My understanding is that because SVG is a separate spec, only concerns itself with support as it relates to portions of the HTML and CSS specification. At least that’s the reason given in this open issue.

Great post and 99% of how I prefer to handle SVG Icons (loving `svg-sprite`!). As polyfill for `use` with external icons I tend to use `svg4everybody` but I’ll sure checkout ‘svgxuse’, thanks!

However, I agree with Elise that a11y seems to be a bit more complex than adding `aria-labelledby` and `title`…

First (as Elise mentioned) it’s important to handle _decorative_ icons differently from _content_ icons. Purely decorative icons should actually be _hidden_ from AT (with e.g. `role=presentation` and `aria-hidden=true` or `hidden`).

Content icons could benefit from a `role=img` on the “ element.

Also, when you need an icon to be an `img` (‘content’) you need an `alt`-text of sorts. This could be `aria-label=”alternative text”` on the SVG or (as you mention) a `..` in it.

Then there’s a difference with SVG Icons in ‘interactive’ elements and those in ‘non-interactive’ elements. And there’s a bug with NVDA/Fx reading our text twice…

I’ve done some work with @fvsch trying to figure out the most accessible markup here (spc. see comments for updates):
(Would love more testing of this #hint)

All this to say that ‘SVG Icon A11y™’ is not as straight-forward, but thanks very much for addressing it 😉


Thanks, David! As mentioned in my response to Elise, it was a challenge deciding how much detail to provide in the accessibility section. I may not have struck the right balance.

I enjoyed reading your Gist and the associated thread; I’d encourage you to consolidate and publish your findings somewhere more discoverable.

Interesting. I tried using SVG for image assets in an HTML5 game a few years ago. I found that Android webviews took much longer to render them, and that they were resistant to some layout that worked with bit maps.

Have you seen either of these issues?

Are you sure it works on Android 3+? I opened your demo page on Android 4 (vanilla) and Android 4.3 (Samsung), neither one show the icons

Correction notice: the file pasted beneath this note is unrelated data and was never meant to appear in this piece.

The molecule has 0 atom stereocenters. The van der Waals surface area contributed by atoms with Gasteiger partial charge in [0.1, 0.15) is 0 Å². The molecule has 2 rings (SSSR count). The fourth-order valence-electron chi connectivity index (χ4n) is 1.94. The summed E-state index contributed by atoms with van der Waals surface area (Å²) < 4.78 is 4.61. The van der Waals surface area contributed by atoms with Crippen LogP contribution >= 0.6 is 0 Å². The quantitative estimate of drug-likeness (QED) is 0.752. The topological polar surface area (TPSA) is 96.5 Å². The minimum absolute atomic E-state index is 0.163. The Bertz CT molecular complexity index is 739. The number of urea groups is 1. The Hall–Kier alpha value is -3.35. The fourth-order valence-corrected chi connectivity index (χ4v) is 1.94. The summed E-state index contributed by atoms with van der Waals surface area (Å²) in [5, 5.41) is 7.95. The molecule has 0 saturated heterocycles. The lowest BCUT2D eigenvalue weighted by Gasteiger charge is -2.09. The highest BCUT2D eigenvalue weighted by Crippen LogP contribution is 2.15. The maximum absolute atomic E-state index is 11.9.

Sérgio Lopes


Thank you for your comment, Sérgio! The first draft of this post used the svg4everybody polyfill instead of svgxuse, and I neglected to update the supported browser versions later. This has been fixed.

The one thing that’s odd to me is that Android 4.3 didn’t work for you. I’ve tested this morning on a couple of Samsung devices running 4.3, and both the default Android browser and Chrome display the demo icons as expected. (Though it’s certainly not unheard of for browser inconsistencies to crop up between devices, even from the same manufacturer.)

Thanks for the great article, I would suggest adding a watch task to the icons folder. Then any time a new svg is added to the folder the sprite will be automatically created, something like‘./src/icons/**/*.svg’, [‘icons’]);

Nigel O Toole


I agree, Nigel! In fact, the demo already does this.


Thanks for sharing, Tyler! I will definitely try this out in the near future.
One question: what’s your cache busting strategy here? I can image the sprite occasionally being updated with a couple of new icons and so we want the user to get the most updated version of the sprite.


Great question, Andi! You should extend whatever cache-busting strategy your project uses for images, stylesheets, scripts, etc. to SVG as well. Many of the techniques from this CSS-Tricks post could apply. Just make sure any filename modifications or query strings precede the fragment identifier (the part that starts with #).

Great article and a really nice process!
I’m also trying to switch to SVG icons using a similar process.
There is still one issue for me which is when you have an icon with two states (ex. default and active) and one has a stroke but no fill and the second state has a fill and no stroke.
Anyway, your method works very well for icons that only have a fill and don’t have to deal with strokes.

Hey Tyler, great article!
How do you export icons from Illustrator which don’t have a fill? Doesn’t get it to work, even if I work with unfilled ones the exported path-element contains a style-attribute with “fill:none;” 🙁


Illustrator CC 2015 (not sure about earlier versions) won’t export a fill if an object’s fill color is #000000. But you can also just delete the fill values from the SVG file in your text editor.

Great article, this is a really nice workflow! Thanks for sharing!!